Sometimes, I make bad decisions. I am generally a pretty obsessive, manic person, moreso when it comes to making decisions, so it doesn’t happen often – but when it does, you can bet I remember it.
I volunteered to be an Orientation Leader during the summer going into my junior year of college. My friends and I decided to do it together, and it did let us move back on campus 2 weeks earlier. I was pretty excited about introducing the freshwomen and transfer students to our beautiful campus and school. I’m a proud alum of Converse College, a women’s college with a strong enough liberal arts program to make me highly resent the little red misspelling squiggle under the word freshwomen above. But I digress.
Well, it turned out the OL position was not a healthy activity for me. For an extreme introvert who has trouble with transitions, a job that required 6 hours of sleep & the other 18 hours surrounded by large groups of people, a constant supply of extroverted energy, and NO rest period before classes started again…it wasn’t exactly ideal. Actually, that experience preceded one of the most trying and painful three-month-period in my twenty-one years and, I suspect, the rest of my life. Suffice it to say: bad decision.
Every year the OL team puts on a play of sorts that covers all of the major issues college fresh[wo]men need to be prepared to face – sexual orientation, time management (read: anti-procrastination campaigning), roommate problems, eating disorders, etc etc etc. It’s taken very seriously, and it’s always a lot of hard work, but fun. In one scene, the student is starting to go into total panic mode because of that particular combination of intimidation, exploration, and the aforementioned procrastination. Each of her problems is personified and all of them circle around the poor frantic student and yell together, “Overwhelmed Overwhelmed OVERWHELMED!” For the rest of the year – and probably, our lives – whenever anyone says the word “overwhelmed,” this scene pops into our heads.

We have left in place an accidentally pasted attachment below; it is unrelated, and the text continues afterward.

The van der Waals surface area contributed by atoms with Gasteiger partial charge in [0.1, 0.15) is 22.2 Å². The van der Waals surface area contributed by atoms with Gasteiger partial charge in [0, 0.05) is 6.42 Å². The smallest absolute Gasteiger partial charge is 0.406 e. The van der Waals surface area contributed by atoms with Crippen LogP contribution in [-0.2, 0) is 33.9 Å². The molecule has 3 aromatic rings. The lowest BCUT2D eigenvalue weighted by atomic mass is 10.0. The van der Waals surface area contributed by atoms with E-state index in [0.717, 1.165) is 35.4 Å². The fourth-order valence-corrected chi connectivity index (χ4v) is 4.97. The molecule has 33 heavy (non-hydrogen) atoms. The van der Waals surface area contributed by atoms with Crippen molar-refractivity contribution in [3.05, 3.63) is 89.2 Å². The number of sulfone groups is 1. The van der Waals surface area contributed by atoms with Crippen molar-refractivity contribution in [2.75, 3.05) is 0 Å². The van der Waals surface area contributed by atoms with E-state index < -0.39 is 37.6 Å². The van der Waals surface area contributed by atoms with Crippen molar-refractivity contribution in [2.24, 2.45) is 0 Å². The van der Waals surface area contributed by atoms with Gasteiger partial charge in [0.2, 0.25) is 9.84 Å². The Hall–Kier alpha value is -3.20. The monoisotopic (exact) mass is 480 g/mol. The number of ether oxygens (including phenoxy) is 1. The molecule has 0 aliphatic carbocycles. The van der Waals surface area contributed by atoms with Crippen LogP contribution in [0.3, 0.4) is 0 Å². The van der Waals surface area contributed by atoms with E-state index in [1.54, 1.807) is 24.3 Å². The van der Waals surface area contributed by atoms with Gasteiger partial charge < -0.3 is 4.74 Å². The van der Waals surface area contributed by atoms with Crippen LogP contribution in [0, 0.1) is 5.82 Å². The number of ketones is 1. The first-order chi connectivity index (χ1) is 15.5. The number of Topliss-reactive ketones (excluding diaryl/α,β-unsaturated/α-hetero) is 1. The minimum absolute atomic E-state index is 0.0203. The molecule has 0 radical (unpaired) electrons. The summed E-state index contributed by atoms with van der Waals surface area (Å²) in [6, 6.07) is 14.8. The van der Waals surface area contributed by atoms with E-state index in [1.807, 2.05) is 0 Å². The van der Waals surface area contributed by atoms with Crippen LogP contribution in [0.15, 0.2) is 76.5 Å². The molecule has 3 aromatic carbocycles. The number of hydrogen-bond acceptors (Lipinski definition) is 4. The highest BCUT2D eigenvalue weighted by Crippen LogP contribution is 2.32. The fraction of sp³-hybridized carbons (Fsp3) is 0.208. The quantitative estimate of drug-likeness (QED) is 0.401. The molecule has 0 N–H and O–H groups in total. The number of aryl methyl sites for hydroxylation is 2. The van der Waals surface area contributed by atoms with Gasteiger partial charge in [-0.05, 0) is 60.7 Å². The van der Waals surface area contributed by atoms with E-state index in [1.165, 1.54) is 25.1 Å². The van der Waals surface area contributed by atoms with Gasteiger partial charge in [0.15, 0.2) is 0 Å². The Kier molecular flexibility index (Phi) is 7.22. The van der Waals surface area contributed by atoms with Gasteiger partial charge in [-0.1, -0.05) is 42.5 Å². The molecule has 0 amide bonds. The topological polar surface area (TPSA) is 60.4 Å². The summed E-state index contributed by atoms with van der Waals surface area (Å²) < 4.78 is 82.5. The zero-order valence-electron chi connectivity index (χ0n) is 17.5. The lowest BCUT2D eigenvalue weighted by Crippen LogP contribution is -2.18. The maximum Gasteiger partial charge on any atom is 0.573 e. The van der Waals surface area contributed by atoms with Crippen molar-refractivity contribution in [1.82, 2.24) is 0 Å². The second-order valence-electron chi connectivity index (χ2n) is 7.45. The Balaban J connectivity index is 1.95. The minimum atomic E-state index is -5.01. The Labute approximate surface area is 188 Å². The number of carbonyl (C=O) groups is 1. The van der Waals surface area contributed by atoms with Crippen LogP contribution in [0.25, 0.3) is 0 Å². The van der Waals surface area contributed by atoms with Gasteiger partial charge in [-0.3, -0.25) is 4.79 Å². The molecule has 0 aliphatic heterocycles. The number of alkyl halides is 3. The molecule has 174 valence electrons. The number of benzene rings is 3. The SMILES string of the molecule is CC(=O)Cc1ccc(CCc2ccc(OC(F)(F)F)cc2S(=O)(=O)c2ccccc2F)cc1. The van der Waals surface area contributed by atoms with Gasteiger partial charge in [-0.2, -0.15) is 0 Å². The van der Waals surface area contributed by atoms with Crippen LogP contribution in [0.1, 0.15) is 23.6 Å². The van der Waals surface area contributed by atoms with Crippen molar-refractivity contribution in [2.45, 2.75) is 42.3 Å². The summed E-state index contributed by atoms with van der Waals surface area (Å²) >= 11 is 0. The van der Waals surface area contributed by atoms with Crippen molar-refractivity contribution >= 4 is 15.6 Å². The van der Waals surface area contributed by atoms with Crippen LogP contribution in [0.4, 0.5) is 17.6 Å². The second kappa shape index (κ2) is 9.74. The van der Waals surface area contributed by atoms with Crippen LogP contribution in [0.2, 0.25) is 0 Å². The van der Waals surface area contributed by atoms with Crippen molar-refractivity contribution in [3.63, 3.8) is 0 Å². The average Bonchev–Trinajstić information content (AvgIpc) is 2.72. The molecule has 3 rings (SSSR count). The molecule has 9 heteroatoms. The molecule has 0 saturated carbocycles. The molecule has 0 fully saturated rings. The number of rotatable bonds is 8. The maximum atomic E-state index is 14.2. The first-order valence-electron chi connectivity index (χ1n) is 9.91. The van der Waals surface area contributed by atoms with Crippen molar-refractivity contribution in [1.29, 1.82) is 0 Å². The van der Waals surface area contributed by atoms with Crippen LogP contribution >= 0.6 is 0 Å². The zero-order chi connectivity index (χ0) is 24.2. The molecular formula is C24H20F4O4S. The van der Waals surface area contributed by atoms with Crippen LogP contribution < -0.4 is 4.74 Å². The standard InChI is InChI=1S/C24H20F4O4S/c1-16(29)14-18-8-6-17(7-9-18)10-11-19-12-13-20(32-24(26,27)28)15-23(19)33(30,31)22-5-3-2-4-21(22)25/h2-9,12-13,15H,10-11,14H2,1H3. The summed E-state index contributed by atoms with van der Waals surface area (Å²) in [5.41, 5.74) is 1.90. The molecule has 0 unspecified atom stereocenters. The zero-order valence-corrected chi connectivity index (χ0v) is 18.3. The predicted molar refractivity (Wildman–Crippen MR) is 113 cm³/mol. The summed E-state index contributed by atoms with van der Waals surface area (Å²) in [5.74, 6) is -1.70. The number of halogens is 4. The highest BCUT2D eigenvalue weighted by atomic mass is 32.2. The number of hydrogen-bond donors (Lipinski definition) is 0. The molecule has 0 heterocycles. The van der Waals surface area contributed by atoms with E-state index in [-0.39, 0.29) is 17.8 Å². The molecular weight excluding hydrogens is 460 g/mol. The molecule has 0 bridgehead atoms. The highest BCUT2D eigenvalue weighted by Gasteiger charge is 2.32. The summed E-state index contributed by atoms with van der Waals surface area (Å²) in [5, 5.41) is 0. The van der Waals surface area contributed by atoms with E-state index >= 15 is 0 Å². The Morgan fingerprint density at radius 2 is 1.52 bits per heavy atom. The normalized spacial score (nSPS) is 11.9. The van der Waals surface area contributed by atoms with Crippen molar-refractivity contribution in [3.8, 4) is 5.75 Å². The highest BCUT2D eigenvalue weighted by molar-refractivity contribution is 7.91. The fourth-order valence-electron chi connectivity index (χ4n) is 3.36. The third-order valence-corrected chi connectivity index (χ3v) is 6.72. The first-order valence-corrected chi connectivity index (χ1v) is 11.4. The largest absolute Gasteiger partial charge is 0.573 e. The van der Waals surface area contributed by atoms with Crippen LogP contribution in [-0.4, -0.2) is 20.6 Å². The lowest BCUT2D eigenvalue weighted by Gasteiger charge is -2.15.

This scene has been in my head a LOT recently. It’s not so much the two internships, or the three separate writing projects – it’s the stuff piled on top of that. Every new idea for an article or post that pops into my head when I have no way of writing it down to remember it. The fact that none of my friends are living at home or dealing with “next step after college” dilemmas. The waiting for replies from other internships. The article out in TIME discussing how unpaid internships are no longer leading to paying jobs and companies are using them for slave labor. The thought that that will be my life. The exhaustion. The frustration. The cover letters to write and resumes to send and emails to compose and books to read and rooms to clean and people to please and phone calls to make and – well, I’ll stop before I start to raise your blood pressure.
I know that all of this is “normal.” But the ratio between the number of people who assure me of my normalcy and my stress level are not proportionate, and quite honestly, if this is normal I’d like to learn how to be as weird as possible.
I can very easily internalize my stress, but I have learned that that is not the healthiest decision I can make (see anecdote above). So I’m writing about it, because I don’t really feel like I have anyone to talk about with who I won’t put to sleep within thirty seconds.
Although if you need a nap, give me a call.
I’m writing about it to ask this: would you please eat an extra piece of chocolate for me, or hit the snooze button an extra time, or read an extra chapter in your book today? If I can somehow decrease your stress, even just a tiny bit, it might give me a little more hope that I can & will dig myself out from under the “overwhelmeds.” Other than driving me crazy, they are taking up brain space usually occupied by new muffin recipes and daydreams about nutella truffles and such, and that simply will not do.